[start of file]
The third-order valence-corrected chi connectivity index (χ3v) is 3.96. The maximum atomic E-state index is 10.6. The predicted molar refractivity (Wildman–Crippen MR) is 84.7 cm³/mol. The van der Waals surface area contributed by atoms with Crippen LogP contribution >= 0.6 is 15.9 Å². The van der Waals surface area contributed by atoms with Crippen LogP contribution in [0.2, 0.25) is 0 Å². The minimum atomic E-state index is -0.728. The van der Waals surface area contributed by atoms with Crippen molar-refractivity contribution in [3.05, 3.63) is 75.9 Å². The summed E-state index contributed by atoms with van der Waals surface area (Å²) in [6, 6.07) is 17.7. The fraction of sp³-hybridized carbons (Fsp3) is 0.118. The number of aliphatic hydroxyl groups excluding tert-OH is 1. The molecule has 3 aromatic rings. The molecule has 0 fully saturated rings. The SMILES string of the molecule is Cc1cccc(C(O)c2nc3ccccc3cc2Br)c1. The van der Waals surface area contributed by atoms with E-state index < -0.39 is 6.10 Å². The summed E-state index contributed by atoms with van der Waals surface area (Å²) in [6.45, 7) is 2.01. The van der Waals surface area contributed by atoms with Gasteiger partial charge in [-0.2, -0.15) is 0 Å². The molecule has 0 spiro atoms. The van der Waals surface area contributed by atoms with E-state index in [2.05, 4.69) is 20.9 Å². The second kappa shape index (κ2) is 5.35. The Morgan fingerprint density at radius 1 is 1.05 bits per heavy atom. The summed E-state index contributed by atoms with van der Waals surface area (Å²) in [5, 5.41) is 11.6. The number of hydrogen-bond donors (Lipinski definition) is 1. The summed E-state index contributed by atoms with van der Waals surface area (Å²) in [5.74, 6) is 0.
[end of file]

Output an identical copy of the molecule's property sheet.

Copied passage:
The third-order valence-corrected chi connectivity index (χ3v) is 3.96. The maximum atomic E-state index is 10.6. The predicted molar refractivity (Wildman–Crippen MR) is 84.7 cm³/mol. The van der Waals surface area contributed by atoms with Crippen LogP contribution >= 0.6 is 15.9 Å². The van der Waals surface area contributed by atoms with Crippen LogP contribution in [0.2, 0.25) is 0 Å². The minimum atomic E-state index is -0.728. The van der Waals surface area contributed by atoms with Crippen molar-refractivity contribution in [3.05, 3.63) is 75.9 Å². The summed E-state index contributed by atoms with van der Waals surface area (Å²) in [6, 6.07) is 17.7. The fraction of sp³-hybridized carbons (Fsp3) is 0.118. The number of aliphatic hydroxyl groups excluding tert-OH is 1. The molecule has 3 aromatic rings. The molecule has 0 fully saturated rings. The SMILES string of the molecule is Cc1cccc(C(O)c2nc3ccccc3cc2Br)c1. The van der Waals surface area contributed by atoms with E-state index < -0.39 is 6.10 Å². The summed E-state index contributed by atoms with van der Waals surface area (Å²) in [6.45, 7) is 2.01. The van der Waals surface area contributed by atoms with Gasteiger partial charge in [-0.2, -0.15) is 0 Å². The molecule has 0 spiro atoms. The van der Waals surface area contributed by atoms with E-state index in [2.05, 4.69) is 20.9 Å². The second kappa shape index (κ2) is 5.35. The Morgan fingerprint density at radius 1 is 1.05 bits per heavy atom. The summed E-state index contributed by atoms with van der Waals surface area (Å²) in [5, 5.41) is 11.6. The number of hydrogen-bond donors (Lipinski definition) is 1. The summed E-state index contributed by atoms with van der Waals surface area (Å²) in [5.74, 6) is 0.